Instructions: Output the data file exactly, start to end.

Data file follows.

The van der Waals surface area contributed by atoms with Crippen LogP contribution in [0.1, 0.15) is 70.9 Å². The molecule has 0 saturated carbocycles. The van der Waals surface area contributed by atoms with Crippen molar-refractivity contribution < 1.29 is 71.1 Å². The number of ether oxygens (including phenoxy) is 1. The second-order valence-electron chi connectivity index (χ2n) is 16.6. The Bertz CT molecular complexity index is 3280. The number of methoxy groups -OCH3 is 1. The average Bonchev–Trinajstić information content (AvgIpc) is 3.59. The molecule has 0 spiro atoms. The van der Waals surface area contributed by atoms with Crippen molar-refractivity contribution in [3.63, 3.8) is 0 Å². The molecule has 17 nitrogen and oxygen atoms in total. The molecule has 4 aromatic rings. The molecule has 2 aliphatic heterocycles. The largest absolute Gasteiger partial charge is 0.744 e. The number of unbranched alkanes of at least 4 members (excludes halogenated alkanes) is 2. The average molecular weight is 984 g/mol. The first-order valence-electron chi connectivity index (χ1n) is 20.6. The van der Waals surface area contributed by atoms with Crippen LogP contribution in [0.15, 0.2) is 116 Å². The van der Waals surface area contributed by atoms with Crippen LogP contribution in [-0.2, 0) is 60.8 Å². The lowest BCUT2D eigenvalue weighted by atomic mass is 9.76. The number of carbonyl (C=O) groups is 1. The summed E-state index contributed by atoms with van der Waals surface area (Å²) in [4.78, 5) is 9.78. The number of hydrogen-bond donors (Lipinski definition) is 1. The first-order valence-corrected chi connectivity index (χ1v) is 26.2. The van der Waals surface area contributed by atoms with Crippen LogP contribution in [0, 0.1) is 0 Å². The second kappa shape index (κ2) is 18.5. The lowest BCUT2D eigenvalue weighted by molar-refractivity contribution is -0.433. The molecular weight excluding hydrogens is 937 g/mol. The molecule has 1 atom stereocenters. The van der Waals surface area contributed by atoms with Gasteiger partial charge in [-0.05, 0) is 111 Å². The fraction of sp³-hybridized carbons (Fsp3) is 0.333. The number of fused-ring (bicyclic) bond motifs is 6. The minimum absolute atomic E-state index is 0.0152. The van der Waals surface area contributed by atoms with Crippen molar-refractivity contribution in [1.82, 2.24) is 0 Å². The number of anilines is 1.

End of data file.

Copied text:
The van der Waals surface area contributed by atoms with Crippen LogP contribution in [0.1, 0.15) is 70.9 Å². The molecule has 0 saturated carbocycles. The van der Waals surface area contributed by atoms with Crippen molar-refractivity contribution < 1.29 is 71.1 Å². The number of ether oxygens (including phenoxy) is 1. The second-order valence-electron chi connectivity index (χ2n) is 16.6. The Bertz CT molecular complexity index is 3280. The number of methoxy groups -OCH3 is 1. The average Bonchev–Trinajstić information content (AvgIpc) is 3.59. The molecule has 0 spiro atoms. The van der Waals surface area contributed by atoms with Crippen molar-refractivity contribution in [3.63, 3.8) is 0 Å². The molecule has 17 nitrogen and oxygen atoms in total. The molecule has 4 aromatic rings. The molecule has 2 aliphatic heterocycles. The largest absolute Gasteiger partial charge is 0.744 e. The number of unbranched alkanes of at least 4 members (excludes halogenated alkanes) is 2. The average molecular weight is 984 g/mol. The first-order valence-electron chi connectivity index (χ1n) is 20.6. The van der Waals surface area contributed by atoms with Crippen LogP contribution in [0.15, 0.2) is 116 Å². The van der Waals surface area contributed by atoms with Crippen LogP contribution in [-0.2, 0) is 60.8 Å². The lowest BCUT2D eigenvalue weighted by atomic mass is 9.76. The number of carbonyl (C=O) groups is 1. The summed E-state index contributed by atoms with van der Waals surface area (Å²) in [4.78, 5) is 9.78. The number of hydrogen-bond donors (Lipinski definition) is 1. The first-order valence-corrected chi connectivity index (χ1v) is 26.2. The van der Waals surface area contributed by atoms with Crippen LogP contribution in [0, 0.1) is 0 Å². The second kappa shape index (κ2) is 18.5. The lowest BCUT2D eigenvalue weighted by molar-refractivity contribution is -0.433. The molecular weight excluding hydrogens is 937 g/mol. The molecule has 1 atom stereocenters. The van der Waals surface area contributed by atoms with Gasteiger partial charge in [-0.05, 0) is 111 Å². The fraction of sp³-hybridized carbons (Fsp3) is 0.333. The number of fused-ring (bicyclic) bond motifs is 6. The minimum absolute atomic E-state index is 0.0152. The van der Waals surface area contributed by atoms with Crippen molar-refractivity contribution in [1.82, 2.24) is 0 Å². The number of anilines is 1.